Re: Checking out the grid with the subject

Richard Bell (
Tue, 01 Jun 1999 08:44:33 +1000


I agree with your response to
>Tony Downing who writes,
>>Does this mean it's not such a bright idea after all, to use rep. grid
>>methods to investigate these changes?

It seems to me many people use grids to measure change on the basis that
the grid will show change. My question always is 'change in what?'
1. What kind of thinking and behaviour are we starting with?
2. What kind of thinking and behaviour do we hope to end up with?
3. Can these kinds of thinking and behaviour be defined as structures in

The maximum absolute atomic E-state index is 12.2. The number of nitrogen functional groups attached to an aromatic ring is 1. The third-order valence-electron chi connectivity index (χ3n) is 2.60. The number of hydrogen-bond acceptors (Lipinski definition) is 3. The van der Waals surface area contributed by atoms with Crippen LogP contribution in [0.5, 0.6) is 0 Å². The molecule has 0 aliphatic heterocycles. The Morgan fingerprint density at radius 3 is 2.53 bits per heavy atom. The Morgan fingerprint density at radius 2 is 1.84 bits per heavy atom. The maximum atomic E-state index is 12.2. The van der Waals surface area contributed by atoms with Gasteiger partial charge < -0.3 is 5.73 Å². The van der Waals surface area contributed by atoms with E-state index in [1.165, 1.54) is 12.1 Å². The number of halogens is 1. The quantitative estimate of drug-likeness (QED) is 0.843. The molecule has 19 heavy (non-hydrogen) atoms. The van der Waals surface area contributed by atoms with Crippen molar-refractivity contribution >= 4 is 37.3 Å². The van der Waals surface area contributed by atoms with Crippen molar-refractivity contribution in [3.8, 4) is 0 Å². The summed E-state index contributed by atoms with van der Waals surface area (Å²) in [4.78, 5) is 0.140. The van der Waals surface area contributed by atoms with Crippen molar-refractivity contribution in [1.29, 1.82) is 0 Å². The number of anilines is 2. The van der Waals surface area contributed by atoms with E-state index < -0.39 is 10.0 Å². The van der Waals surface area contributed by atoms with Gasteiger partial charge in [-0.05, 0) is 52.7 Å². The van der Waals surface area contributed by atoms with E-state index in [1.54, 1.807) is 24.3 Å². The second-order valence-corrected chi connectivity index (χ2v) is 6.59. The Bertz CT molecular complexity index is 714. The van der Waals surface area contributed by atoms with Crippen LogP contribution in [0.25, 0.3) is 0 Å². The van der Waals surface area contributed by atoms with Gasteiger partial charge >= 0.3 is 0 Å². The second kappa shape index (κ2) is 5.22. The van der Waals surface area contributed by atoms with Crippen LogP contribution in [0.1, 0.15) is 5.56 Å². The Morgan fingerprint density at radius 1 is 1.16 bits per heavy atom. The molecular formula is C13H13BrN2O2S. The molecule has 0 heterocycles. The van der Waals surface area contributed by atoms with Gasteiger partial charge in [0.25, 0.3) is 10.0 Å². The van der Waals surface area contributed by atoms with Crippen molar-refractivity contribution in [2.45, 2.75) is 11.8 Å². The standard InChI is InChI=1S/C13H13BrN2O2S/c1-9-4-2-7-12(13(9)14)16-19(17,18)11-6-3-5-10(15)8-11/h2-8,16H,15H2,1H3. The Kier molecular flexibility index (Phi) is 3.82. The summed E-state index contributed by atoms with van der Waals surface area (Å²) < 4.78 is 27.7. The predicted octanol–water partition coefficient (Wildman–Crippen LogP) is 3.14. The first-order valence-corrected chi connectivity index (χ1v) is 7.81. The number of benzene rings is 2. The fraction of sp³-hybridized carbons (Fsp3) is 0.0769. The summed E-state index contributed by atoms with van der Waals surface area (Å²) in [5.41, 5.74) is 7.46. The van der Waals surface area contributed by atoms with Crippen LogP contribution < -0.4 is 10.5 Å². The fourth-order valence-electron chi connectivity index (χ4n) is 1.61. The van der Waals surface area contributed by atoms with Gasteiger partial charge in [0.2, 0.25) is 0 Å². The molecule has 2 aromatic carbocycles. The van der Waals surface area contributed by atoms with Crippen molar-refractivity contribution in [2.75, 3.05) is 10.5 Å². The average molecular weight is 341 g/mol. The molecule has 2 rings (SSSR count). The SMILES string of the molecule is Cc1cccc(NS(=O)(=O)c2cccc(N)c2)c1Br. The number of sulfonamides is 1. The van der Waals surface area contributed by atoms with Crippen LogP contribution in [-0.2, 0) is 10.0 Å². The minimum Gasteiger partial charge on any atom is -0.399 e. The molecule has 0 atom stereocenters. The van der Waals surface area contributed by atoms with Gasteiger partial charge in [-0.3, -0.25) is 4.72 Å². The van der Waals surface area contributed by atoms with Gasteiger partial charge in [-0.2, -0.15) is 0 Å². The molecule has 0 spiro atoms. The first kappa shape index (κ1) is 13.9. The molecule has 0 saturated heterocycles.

grid data?

If we can find answers to these then by all means use grids to measure change.
And if you have to ask the person what the grid analysis means, it suggests
1. The grid was poorly designed or
2. The analysis was inappropriate.

Asking respondents to explain grid analysis results seems to have a flavour
of the old kelly dictum 'if you don't know what's wrong with a person, try
asking them'. My doctor must be a Kelly fan because every time I go to see
him, he asks 'what's wrong?'. When I tell him he says 'there's a lot of it
going around'. Asking people about their grid analysis results seems to
produce a similar comforting but ultimately unhelpful use of grids.


Richard C. Bell
Associate Professor
Department of Psychology
University of Melbourne
Parkville Vic 3052 Australia

ph: +61 3 9344 6364
fax: +61 3 9347 6618